The ordinariness of the courtroom has all but swallowed up Trump, who has sought for decades to project an image of grandeur, one he has ridden from a reality TV studio to the White House.

When the first panel of 96 potential jurors were brought into the room Monday afternoon, Trump seemed to disappear among them, as they sat in the jury box and in rows in the courtroom. The judge made it clear that jurors’ time was his top priority, even at the expense of the former president.

Trump’s communications advisors or aides who boost his morale have stayed away. Natalie Harp, former host of the right-wing news network OAN, who for years has carried around a portable printer to provide Trump with a constant stream of edifying articles or social media posts about him, is there. But she and others were in the second row behind the defense table, or several rows further back in the courtroom, unable to speak to Trump during the proceedings.

It’s hard to remember another time when Trump had to sit and listen to insults without turning to social media or a press conference to fight back. And it’s just as hard to remember another time he was forced to be bored for this long.

Those close to him worry about how he will cope with having so little to do while he sits there for weeks, with only a few days of testimony that should be meaningful. It’s been decades since he’s had to spend this much time in close proximity to anyone outside of his family, team, or crowd of fans.

Over the next six weeks, Trump will have to endure more, including listening to prosecutors ask witnesses uncomfortable questions about his personal life in open court. On Tuesday, he faces a hearing on whether the judge agrees with prosecutors that he repeatedly violated the order barring him from publicly criticizing witnesses and others.

Most of the time, Trump was forced to sit at the table, unable to use his cell phone, and listen to prosecutors portraying him as a criminal and jurors being asked for their opinions on him. Some of those opinions have been negative, with one potential juror being forced to read aloud his old social media posts calling him a sociopath and egomaniac. The only times he smiled was when potential jurors referred to his work that they had appreciated.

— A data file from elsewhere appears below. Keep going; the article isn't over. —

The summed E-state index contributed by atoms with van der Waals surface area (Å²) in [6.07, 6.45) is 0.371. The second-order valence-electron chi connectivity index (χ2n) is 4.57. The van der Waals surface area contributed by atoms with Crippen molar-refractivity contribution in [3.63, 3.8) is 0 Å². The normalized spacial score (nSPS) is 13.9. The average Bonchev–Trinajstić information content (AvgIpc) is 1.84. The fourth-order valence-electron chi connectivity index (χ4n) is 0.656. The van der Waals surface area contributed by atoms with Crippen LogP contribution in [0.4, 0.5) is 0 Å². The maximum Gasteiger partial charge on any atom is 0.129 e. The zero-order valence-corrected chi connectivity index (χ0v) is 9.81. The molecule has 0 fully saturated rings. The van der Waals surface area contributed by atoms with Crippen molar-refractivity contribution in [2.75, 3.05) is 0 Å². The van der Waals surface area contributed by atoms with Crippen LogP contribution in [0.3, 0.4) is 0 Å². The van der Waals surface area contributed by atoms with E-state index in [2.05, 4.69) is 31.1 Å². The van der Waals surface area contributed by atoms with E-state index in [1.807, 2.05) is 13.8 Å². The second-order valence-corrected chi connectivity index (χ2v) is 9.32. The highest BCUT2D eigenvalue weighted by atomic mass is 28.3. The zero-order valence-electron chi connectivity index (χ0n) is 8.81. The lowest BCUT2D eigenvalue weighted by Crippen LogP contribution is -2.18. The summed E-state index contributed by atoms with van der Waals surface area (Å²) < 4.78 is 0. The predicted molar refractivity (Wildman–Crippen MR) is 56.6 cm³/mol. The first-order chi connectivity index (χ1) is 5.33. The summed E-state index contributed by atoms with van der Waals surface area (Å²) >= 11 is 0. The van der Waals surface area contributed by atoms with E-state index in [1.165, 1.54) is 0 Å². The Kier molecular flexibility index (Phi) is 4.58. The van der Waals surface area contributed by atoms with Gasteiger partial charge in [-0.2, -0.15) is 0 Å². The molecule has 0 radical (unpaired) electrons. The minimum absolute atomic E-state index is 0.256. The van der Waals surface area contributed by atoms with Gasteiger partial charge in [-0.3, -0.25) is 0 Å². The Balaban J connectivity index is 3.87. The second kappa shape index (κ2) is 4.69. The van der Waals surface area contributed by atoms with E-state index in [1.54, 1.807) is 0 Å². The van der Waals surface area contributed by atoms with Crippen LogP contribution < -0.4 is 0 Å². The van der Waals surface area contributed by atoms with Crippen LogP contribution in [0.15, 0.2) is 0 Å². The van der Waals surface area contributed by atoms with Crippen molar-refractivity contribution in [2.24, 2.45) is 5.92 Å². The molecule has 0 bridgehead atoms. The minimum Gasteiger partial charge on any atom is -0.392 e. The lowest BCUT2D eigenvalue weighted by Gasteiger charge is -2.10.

The highly telegraphed plan was for Trump to behave like a candidate despite the trial, using the entire event as a centerpiece in his claims of a militarized justice system.

But last week in New York, Trump’s only political event was a stop at an Upper Manhattan bodega to highlight the neighborhood’s crime rate. The appearance seemed to breathe life into him, but it also seemed more like a stop a mayoral candidate would make than a presumptive presidential candidate. Some advisers are aware that Trump appears diminished and are pushing for more – and larger – events to be held in the New York area.

Many in Trump’s broader orbit are pessimistic that the case will end in a hung jury or a mistrial, and they consider an outright acquittal virtually impossible. They are preparing for him to be convicted, not because they are giving in to the legal grounds, but because they believe jurors in predominantly Democratic Manhattan will be against the polarizing former president.

But the feeling shared by many of his advisers is that the process could harm him as much as a guilty verdict. The process, they believe, constitutes its own punishment.